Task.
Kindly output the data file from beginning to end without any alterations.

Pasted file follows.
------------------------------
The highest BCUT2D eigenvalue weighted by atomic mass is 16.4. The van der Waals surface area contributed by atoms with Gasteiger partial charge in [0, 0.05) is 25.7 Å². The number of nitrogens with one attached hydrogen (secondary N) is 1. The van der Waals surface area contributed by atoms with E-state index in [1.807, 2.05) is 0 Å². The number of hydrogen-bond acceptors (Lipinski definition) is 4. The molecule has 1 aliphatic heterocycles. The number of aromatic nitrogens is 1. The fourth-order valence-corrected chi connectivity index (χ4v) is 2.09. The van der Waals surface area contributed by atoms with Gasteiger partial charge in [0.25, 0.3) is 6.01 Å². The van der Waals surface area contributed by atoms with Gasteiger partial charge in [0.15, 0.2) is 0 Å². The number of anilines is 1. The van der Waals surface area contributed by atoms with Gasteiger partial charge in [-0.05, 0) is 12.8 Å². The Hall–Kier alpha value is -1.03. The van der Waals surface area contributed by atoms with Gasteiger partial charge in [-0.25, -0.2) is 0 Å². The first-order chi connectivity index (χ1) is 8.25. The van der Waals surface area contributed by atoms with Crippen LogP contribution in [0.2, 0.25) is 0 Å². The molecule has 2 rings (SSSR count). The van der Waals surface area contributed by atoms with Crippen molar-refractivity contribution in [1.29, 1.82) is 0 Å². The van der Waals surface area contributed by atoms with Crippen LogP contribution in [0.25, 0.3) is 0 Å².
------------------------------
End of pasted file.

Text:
The highest BCUT2D eigenvalue weighted by atomic mass is 16.4. The van der Waals surface area contributed by atoms with Gasteiger partial charge in [0, 0.05) is 25.7 Å². The number of nitrogens with one attached hydrogen (secondary N) is 1. The van der Waals surface area contributed by atoms with E-state index in [1.807, 2.05) is 0 Å². The number of hydrogen-bond acceptors (Lipinski definition) is 4. The molecule has 1 aliphatic heterocycles. The number of aromatic nitrogens is 1. The fourth-order valence-corrected chi connectivity index (χ4v) is 2.09. The van der Waals surface area contributed by atoms with Gasteiger partial charge in [0.25, 0.3) is 6.01 Å². The van der Waals surface area contributed by atoms with Gasteiger partial charge in [0.15, 0.2) is 0 Å². The number of anilines is 1. The van der Waals surface area contributed by atoms with Gasteiger partial charge in [-0.05, 0) is 12.8 Å². The Hall–Kier alpha value is -1.03. The van der Waals surface area contributed by atoms with Gasteiger partial charge in [-0.25, -0.2) is 0 Å². The first-order chi connectivity index (χ1) is 8.25. The van der Waals surface area contributed by atoms with Crippen LogP contribution in [0.2, 0.25) is 0 Å². The molecule has 2 rings (SSSR count). The van der Waals surface area contributed by atoms with Crippen molar-refractivity contribution in [1.29, 1.82) is 0 Å². The van der Waals surface area contributed by atoms with Crippen LogP contribution in [0.25, 0.3) is 0 Å².